Browse Definitions :
Definition

commodity hardware

Commodity hardware, in an IT context, is a device or device component that is relatively inexpensive, widely available and more or less interchangeable with other hardware of its type.

To be interchangeable, commodity hardware is usually broadly compatible and can function on a plug and play basis with other commodity hardware products. In this context, a commodity item is a low-end but functional product without distinctive features.  A commodity computer, for example, is a standard-issue PC that has no outstanding features and is widely available for purchase. 

Other examples of commodity hardware in IT:

  • RAID (redundant array of independent -- originally inexpensive -- disks) performance typically relies upon an array of commodity hard disks to enable improvements in mean time between failures (MTBF), fault tolerance and failover.
  • A commodity server is a commodity computer that is dedicated to running server programs and carrying out associated tasks. In many environments, multiple low-end servers share the workload. Commodity servers are often considered disposable and, as such, are replaced rather than repaired.

Generally, commodity hardware can arise from any technologically mature product in a mature market. That means that most hardware products that have been around for a long time are available in commodity versions, although they aren't generally marketed as such. 

This was last updated in September 2013

Continue Reading About commodity hardware

SearchCompliance
  • OPSEC (operations security)

    OPSEC (operations security) is a security and risk management process and strategy that classifies information, then determines ...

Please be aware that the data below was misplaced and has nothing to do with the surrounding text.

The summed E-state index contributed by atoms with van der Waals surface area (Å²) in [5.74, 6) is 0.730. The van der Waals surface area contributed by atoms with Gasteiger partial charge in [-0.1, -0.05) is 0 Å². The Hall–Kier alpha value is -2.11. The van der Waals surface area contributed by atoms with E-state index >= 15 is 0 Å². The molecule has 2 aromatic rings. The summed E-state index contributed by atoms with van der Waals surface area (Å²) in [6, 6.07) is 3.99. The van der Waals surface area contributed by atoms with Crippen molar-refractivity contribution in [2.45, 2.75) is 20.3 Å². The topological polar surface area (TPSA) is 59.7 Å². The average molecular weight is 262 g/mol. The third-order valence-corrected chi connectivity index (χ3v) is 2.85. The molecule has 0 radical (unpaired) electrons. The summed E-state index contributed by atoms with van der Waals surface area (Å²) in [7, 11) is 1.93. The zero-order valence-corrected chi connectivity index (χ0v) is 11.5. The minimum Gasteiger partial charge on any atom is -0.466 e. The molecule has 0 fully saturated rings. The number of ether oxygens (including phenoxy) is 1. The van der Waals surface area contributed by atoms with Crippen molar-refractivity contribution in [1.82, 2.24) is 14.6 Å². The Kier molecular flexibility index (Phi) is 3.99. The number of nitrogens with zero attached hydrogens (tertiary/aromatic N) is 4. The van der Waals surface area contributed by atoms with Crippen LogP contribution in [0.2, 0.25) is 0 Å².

• smart contract

    A smart contract is a decentralized application that executes business logic in response to events.

  • compliance risk

    Compliance risk is an organization's potential exposure to legal penalties, financial forfeiture and material loss, resulting ...

SearchSecurity
  • security token

    A security token is a physical or digital device that provides two-factor authentication for a user to prove their identity in a ...

  • hardware security module (HSM)

    A hardware security module (HSM) is a physical device that provides extra security for sensitive data.

  • buffer overflow

    A buffer overflow occurs when a program or process attempts to write more data to a fixed-length block of memory, or buffer, than...

SearchHealthIT
SearchDisasterRecovery
  • What is risk mitigation?

    Risk mitigation is a strategy to prepare for and lessen the effects of threats faced by a business.

  • change control

    Change control is a systematic approach to managing all changes made to a product or system.

  • disaster recovery (DR)

    Disaster recovery (DR) is an organization's ability to respond to and recover from an event that affects business operations.

SearchStorage
  • What is RAID 6?

    RAID 6, also known as double-parity RAID, uses two parity stripes on each disk. It allows for two disk failures within the RAID ...

  • PCIe SSD (PCIe solid-state drive)

    A PCIe SSD (PCIe solid-state drive) is a high-speed expansion card that attaches a computer to its peripherals.

  • VRAM (video RAM)

    VRAM (video RAM) refers to any type of random access memory (RAM) specifically used to store image data for a computer display.

Close